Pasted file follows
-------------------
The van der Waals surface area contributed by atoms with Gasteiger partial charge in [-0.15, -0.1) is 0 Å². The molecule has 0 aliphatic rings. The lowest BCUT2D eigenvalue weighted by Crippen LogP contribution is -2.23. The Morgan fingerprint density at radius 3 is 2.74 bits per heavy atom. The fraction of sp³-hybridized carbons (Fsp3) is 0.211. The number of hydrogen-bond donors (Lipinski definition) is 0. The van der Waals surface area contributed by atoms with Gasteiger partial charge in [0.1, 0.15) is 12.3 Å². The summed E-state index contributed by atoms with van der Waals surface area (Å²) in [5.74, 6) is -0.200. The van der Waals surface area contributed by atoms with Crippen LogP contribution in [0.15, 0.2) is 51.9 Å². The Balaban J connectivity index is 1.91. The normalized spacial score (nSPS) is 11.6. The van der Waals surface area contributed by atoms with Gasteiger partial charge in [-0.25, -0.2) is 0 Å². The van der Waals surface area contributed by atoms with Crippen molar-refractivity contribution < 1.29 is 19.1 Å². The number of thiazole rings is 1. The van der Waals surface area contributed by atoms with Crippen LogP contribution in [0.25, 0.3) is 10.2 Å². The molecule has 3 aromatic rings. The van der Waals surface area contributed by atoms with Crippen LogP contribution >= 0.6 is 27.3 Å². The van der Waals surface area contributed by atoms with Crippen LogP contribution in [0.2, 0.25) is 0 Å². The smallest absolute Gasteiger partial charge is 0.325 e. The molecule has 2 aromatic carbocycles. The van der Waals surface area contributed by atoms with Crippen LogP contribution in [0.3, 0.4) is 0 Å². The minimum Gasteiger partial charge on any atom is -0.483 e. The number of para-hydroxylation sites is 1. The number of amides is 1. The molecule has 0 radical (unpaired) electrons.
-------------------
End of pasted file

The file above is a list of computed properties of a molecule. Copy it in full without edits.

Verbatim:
The van der Waals surface area contributed by atoms with Gasteiger partial charge in [-0.15, -0.1) is 0 Å². The molecule has 0 aliphatic rings. The lowest BCUT2D eigenvalue weighted by Crippen LogP contribution is -2.23. The Morgan fingerprint density at radius 3 is 2.74 bits per heavy atom. The fraction of sp³-hybridized carbons (Fsp3) is 0.211. The number of hydrogen-bond donors (Lipinski definition) is 0. The van der Waals surface area contributed by atoms with Gasteiger partial charge in [0.1, 0.15) is 12.3 Å². The summed E-state index contributed by atoms with van der Waals surface area (Å²) in [5.74, 6) is -0.200. The van der Waals surface area contributed by atoms with Crippen LogP contribution in [0.15, 0.2) is 51.9 Å². The Balaban J connectivity index is 1.91. The normalized spacial score (nSPS) is 11.6. The van der Waals surface area contributed by atoms with Gasteiger partial charge in [-0.25, -0.2) is 0 Å². The van der Waals surface area contributed by atoms with Crippen molar-refractivity contribution < 1.29 is 19.1 Å². The number of thiazole rings is 1. The van der Waals surface area contributed by atoms with Crippen LogP contribution in [0.25, 0.3) is 10.2 Å². The molecule has 3 aromatic rings. The van der Waals surface area contributed by atoms with Crippen LogP contribution >= 0.6 is 27.3 Å². The van der Waals surface area contributed by atoms with Crippen LogP contribution in [0.2, 0.25) is 0 Å². The smallest absolute Gasteiger partial charge is 0.325 e. The molecule has 2 aromatic carbocycles. The van der Waals surface area contributed by atoms with Crippen LogP contribution in [0.3, 0.4) is 0 Å². The minimum Gasteiger partial charge on any atom is -0.483 e. The number of para-hydroxylation sites is 1. The number of amides is 1. The molecule has 0 radical (unpaired) electrons.